The findings of Lumami et al. , recorded in Ruzizi River showed that the average values of temperature and pH are 24.9°C and 9.1 respectively. They indicated Ruzizi is an important River because it connects Lake Kivu to Lake Tanganyika, its physico-chemical parameters are most complex because they vary according to properties from some streams.
The higher values of pH reported in Kawa and Ruzizi Rivers and higher value of conductivity in Kawa River than Lubilanji River could be explained by the fact that Kawa and Ruzizi Rivers are located in volcanic region.
Talling  showed that water transparency of white Nile River was virtually reduced to zero by the mud in suspension while it varied between 0.1 and 0.4m in June 1974 because of debris due to the displacement of minimal extinction coefficient in visible light from 5 to 10 units/m. Lowe-McConnell  established a relationship between water coloration and pH, he concluded that black water Rivers are very acidic with pH of 3.8 to 4.9, poor in inorganic ions, which reflected low development of plankton and low oxygen dissolved because of decomposition of plant debris.
The pH values found in Lubilanji River range from 4.56 to 6.86 with an average of 5.68 are not similar to these reported in Luilu River (7.1 to 7.2 on water of surface and 7.2 to 7.5 in depth) by Mulangu . The pH values recorded are well within the required limits (5 to 9) for survival, reproduction of fish and plankton productivity .
The alkalimetric title values recorded in Lubilanji River compared to these found by Mulangu  in the River Luilu (14.4 to 16°F on surface water and 14.6 to 15.9°F in depth) showed that the alkalimetric title tends to increase. This increase would be due to the very remarkable limestone in the region.
Calcium and total hardness values recorded show that Lubilanji River is a natural rich ecosystem in fish because the calcium and total hardness standard values are of 12.2°F to 35°F for a normal production of fish .
The results of Mulangu  indicated the presence of nitrite in minimal quantity in the Luilu River (0.0045 to 0.011 mg/l on surface water and 0.001 to 0.015 mg/l in depth). Gosse  reported the nitrate value of 0.1 to 0.21 mg/l in Bohamba River, 0.3 to 14.15mg/l in Lake Upemba, 0.1 to 0.5mg/l in Lake Moero, 0 to 0.2mg/l in Lake Tanganyika and 0 to 0.1mg/l in Lake Victoria. However Mulangu (2007) observed high phosphate values in Luilu River of 2 to 2. 65 mg/l on surface and 2.5 to 2. 8 mg/l in depth. Rodier  reported that algae spirogyre sp is able to grow in the water bodies with high quantity of phosphorus.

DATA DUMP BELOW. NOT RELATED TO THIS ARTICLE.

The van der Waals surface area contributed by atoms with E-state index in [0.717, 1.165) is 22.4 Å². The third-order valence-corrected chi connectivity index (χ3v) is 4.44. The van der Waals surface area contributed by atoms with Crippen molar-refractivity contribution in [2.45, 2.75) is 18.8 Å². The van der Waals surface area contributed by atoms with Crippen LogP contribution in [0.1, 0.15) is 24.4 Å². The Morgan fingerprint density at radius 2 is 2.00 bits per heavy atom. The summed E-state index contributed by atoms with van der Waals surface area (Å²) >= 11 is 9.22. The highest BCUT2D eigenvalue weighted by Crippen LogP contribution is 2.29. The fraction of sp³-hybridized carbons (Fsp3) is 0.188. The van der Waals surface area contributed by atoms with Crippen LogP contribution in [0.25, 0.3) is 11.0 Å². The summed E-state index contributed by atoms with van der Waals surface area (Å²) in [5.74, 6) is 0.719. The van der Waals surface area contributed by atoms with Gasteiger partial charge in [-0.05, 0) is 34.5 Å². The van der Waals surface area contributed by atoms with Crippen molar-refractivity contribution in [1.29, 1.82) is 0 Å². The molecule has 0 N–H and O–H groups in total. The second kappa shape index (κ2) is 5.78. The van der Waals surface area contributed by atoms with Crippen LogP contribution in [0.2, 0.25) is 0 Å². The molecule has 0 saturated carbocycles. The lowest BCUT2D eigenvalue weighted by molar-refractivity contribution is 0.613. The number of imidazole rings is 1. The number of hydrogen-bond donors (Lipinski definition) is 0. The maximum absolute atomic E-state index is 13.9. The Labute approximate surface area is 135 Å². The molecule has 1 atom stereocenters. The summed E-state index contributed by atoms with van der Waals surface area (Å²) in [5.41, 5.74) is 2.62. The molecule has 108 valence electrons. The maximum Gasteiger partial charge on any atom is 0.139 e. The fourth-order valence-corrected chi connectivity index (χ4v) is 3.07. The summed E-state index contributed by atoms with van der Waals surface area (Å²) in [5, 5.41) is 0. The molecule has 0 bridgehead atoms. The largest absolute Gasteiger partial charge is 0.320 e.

Mulangu  also showed that dissolved oxygen recorded on surface was of 5.625 mg/l and 2.565 mg/l in depth of Luilu River. While Nyongombe  recorded a dissolved oxygen value of 4.6 in Masendula River in Kisangani, DR Congo. Gosse  found a value of 4.6 mg/l in Bohamba River [1,4,9,10], reported respectively the lowest values of dissolved oxygen of 1.4mg/l, 2.3mg/l, 2.7mg/l and 2.8mg/l.
The findings of Mulangu  from Luilu River indicated that water velocity values ranged between 10 and 25cm/s in downstream of dam and between 25 and 50cm/s in upstream of dam.
The percentage of variances of the first two axes (93.6%) explained AVB1, CHU3, LUI5 and LUI7 stations are characterized by depth and transparency. MBM8 and MBM10 stations are characterized by phosphate and conductivity. While the important width is reported in the AMB4, LUI6 and AVB2 stations. AVB1, CHUT3, LUI5 AND LUI7 stations are characterized by dissolved oxygen, nitrate, alkalimetric title and total hardness. The parameters like water velocity, turbidity, temperature, calcium and pH found outside the correlation circle showed their low influence on stations (Figure 2).
Matthews  showed that the distribution of the fish is largely influenced by quality of physico-chemical factors such as temperature, transparency, turbidity, pH, alkalimetric title, conductivity, total hardness, calcium, nitrate, phosphate, oxygen dissolved, depth, width, water velocity.
The temperature, turbidity, transparency, depth, width and velocity were recorded as physical parameters, while alkalimetric title, total hardness, calcium, pH, nitrate, conductivity, phosphate and oxygen dissolved as chemical parameters.
The average water temperature recorded in Lubilanji River is of 20.71°C. Note that the temperature reported in Lubilanji River is suitable to ensure biological activities as reproduction and growth. The water bodies of Lubilanji River are slightly acidic with average pH of 5.68. The average value of dissolved oxygen recorded reaches 7.71 mg/l
From these results, we note that Lubilanji River is a natural ecosystem that should be rich in ichthyological biodiversity. Thus, in order to promote fisheries and fish farming in Democratic Republic of the Congo, we have to control the water quality of Rivers because it determines the quantity of natural foods of fish such as zooplankton and phytoplankton that are available in the Rivers.
The authors thank the authorities of Faculté des Sciences Agronomiques, Université Officielle de Mbujimayi for their advices. Their thankful feelings are also addressed to the laboratory of Ichthyology, University of Kinshasa for the realization of this work.